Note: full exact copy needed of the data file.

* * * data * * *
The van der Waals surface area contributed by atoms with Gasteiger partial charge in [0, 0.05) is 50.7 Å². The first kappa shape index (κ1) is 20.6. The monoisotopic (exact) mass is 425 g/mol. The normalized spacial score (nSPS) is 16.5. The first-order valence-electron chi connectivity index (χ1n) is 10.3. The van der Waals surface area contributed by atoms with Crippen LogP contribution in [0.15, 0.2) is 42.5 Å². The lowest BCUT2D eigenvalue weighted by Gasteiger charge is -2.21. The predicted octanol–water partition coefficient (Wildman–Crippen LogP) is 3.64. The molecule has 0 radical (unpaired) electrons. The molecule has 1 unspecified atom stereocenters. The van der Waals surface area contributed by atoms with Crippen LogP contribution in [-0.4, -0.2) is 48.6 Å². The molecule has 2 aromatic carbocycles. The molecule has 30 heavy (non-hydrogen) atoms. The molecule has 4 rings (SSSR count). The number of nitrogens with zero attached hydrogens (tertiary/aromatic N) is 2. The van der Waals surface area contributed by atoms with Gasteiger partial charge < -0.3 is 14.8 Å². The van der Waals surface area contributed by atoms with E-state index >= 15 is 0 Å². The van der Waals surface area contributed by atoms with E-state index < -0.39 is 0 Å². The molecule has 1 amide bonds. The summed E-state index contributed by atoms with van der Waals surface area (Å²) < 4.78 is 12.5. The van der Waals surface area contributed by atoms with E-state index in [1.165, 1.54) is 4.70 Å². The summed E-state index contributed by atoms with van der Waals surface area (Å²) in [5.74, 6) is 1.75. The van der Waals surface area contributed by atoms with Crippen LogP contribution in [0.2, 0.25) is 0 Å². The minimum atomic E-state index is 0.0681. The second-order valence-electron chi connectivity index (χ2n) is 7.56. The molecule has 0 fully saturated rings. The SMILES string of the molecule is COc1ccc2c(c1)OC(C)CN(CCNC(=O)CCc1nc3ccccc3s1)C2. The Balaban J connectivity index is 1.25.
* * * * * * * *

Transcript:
The van der Waals surface area contributed by atoms with Gasteiger partial charge in [0, 0.05) is 50.7 Å². The first kappa shape index (κ1) is 20.6. The monoisotopic (exact) mass is 425 g/mol. The normalized spacial score (nSPS) is 16.5. The first-order valence-electron chi connectivity index (χ1n) is 10.3. The van der Waals surface area contributed by atoms with Crippen LogP contribution in [0.15, 0.2) is 42.5 Å². The lowest BCUT2D eigenvalue weighted by Gasteiger charge is -2.21. The predicted octanol–water partition coefficient (Wildman–Crippen LogP) is 3.64. The molecule has 0 radical (unpaired) electrons. The molecule has 1 unspecified atom stereocenters. The van der Waals surface area contributed by atoms with Crippen LogP contribution in [-0.4, -0.2) is 48.6 Å². The molecule has 2 aromatic carbocycles. The molecule has 30 heavy (non-hydrogen) atoms. The molecule has 4 rings (SSSR count). The number of nitrogens with zero attached hydrogens (tertiary/aromatic N) is 2. The van der Waals surface area contributed by atoms with Gasteiger partial charge < -0.3 is 14.8 Å². The van der Waals surface area contributed by atoms with E-state index >= 15 is 0 Å². The van der Waals surface area contributed by atoms with E-state index < -0.39 is 0 Å². The molecule has 1 amide bonds. The summed E-state index contributed by atoms with van der Waals surface area (Å²) < 4.78 is 12.5. The van der Waals surface area contributed by atoms with E-state index in [1.165, 1.54) is 4.70 Å². The summed E-state index contributed by atoms with van der Waals surface area (Å²) in [5.74, 6) is 1.75. The van der Waals surface area contributed by atoms with Crippen LogP contribution in [0.2, 0.25) is 0 Å². The minimum atomic E-state index is 0.0681. The second-order valence-electron chi connectivity index (χ2n) is 7.56. The molecule has 0 fully saturated rings. The SMILES string of the molecule is COc1ccc2c(c1)OC(C)CN(CCNC(=O)CCc1nc3ccccc3s1)C2. The Balaban J connectivity index is 1.25.